Criminal proceedings

If a patentee enforces its patent rights through a criminal action, it may launch a case by involving a specialised enforcement authority (eg, the Department of Special Investigation or the Police) to conduct searches and seizures of evidence of infringement. In the absence of clear-cut and strong evidence of infringement, such specialised enforcement authorities are unlikely to assist. If a specialised enforcement authority does agree to participate, it will submit a request to the CIPITC for a search and seizure order. Pursuant to this, if evidence of infringement is discovered during the raid, the alleged infringer will be charged with patent infringement, to which it may plead guilty or not guilty. If it pleads not guilty, the designated investigation officer will take evidence from both parties and submit an opinion to the public prosecutor as to whether to prosecute. The criminal case will proceed to the CIPITC if the public prosecutor agrees with the investigation officer’s findings and a prima facie case against the alleged infringer can be established. On average, it takes between eight and 14 months for proceedings to reach trial date from commencement, depending on the judges’ and parties’ schedules. The court fee for filing the complaint depends on the amount of damages claimed by the plaintiff. If the claimed amount of damages is below Bt50 million (approximately $1,501,704), the court fee is charged at 2% of the claimed amount and capped at Bt200,000 (approximately $6,000) or any claimed amount exceeding Bt50 million; an additional court fee is charged at 0.1% of such amount.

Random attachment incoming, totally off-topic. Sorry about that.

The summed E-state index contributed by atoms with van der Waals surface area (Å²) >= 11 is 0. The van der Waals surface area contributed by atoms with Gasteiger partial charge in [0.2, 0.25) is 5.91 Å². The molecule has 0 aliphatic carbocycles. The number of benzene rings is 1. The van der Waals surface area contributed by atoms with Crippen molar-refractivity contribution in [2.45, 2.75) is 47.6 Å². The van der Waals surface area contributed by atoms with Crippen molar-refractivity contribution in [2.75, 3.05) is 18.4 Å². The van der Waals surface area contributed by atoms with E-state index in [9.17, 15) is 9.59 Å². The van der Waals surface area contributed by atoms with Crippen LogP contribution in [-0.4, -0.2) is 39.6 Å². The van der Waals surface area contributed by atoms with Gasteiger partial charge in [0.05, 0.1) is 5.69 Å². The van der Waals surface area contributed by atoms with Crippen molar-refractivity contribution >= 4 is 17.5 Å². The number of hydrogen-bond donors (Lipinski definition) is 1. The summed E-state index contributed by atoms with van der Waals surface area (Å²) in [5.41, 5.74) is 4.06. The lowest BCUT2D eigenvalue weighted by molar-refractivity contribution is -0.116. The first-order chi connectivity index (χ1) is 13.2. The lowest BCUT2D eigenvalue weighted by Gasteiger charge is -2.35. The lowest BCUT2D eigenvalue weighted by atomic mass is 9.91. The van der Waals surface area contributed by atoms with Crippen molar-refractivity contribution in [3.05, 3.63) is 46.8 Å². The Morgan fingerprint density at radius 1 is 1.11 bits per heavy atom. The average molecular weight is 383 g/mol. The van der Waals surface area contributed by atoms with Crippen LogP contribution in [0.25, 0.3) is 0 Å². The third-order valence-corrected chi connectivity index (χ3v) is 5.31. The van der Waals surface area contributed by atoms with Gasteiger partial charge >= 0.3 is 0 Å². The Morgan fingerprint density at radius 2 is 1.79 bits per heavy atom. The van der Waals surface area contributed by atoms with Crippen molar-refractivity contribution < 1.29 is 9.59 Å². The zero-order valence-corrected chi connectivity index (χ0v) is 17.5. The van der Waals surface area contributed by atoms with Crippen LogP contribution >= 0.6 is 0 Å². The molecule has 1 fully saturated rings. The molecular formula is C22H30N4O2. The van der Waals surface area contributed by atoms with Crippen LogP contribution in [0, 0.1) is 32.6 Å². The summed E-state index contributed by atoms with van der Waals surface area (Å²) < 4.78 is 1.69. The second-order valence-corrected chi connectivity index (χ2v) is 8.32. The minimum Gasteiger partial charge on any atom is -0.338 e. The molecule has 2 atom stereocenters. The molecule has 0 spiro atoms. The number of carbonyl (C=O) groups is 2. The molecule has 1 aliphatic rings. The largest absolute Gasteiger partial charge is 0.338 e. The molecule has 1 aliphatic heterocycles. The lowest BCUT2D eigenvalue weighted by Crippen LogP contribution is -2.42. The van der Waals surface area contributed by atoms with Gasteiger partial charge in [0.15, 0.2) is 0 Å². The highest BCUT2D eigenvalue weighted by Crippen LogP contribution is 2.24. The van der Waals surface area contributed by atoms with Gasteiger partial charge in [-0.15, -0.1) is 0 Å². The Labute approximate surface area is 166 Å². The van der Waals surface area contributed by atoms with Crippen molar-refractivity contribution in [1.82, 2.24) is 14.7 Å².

How are patents commercialised in your jurisdiction?

Inventor remuneration issues

The relevant laws in this regard are the Thai Patent Act and Ministerial Regulation (24 BE 2542 (AD 1999)). Employers or those commissioning work from their employees have the right to apply for patents for inventions made during an employment or work-for-hire contract, unless the contract states otherwise. The same applies to employment contracts, which do not require employees to exercise inventive activities but under which the employee has a right to apply for a patent for an invention using any means, data or report at the employee’s disposal during employment. The Patent Act further states that an employer has the right to file for a patent and an employee-inventor has the right to receive remuneration in addition to their regular salary if the employer gains certain benefits from current or future use of the invention. This right cannot be exempted by any provisions in the employment contract. If the employer and employee disagree on the entitlement and/or remuneration amount, the employee or employer can submit a request to the director general of the Department of Intellectual Property. The director general has the authority to order the amount of remuneration as they deem fit, taking into account the employee’s salary, the invention’s importance, the current and future benefits of the invention, and other circumstances listed in Ministerial Regulation 24. The regulation provides guidelines for determining remuneration.

The procedure for requesting the director general to fix the amount of remuneration is summarised in Figure 2.

Table 2. Criteria for deciding whether to patent an invention made under an employment contract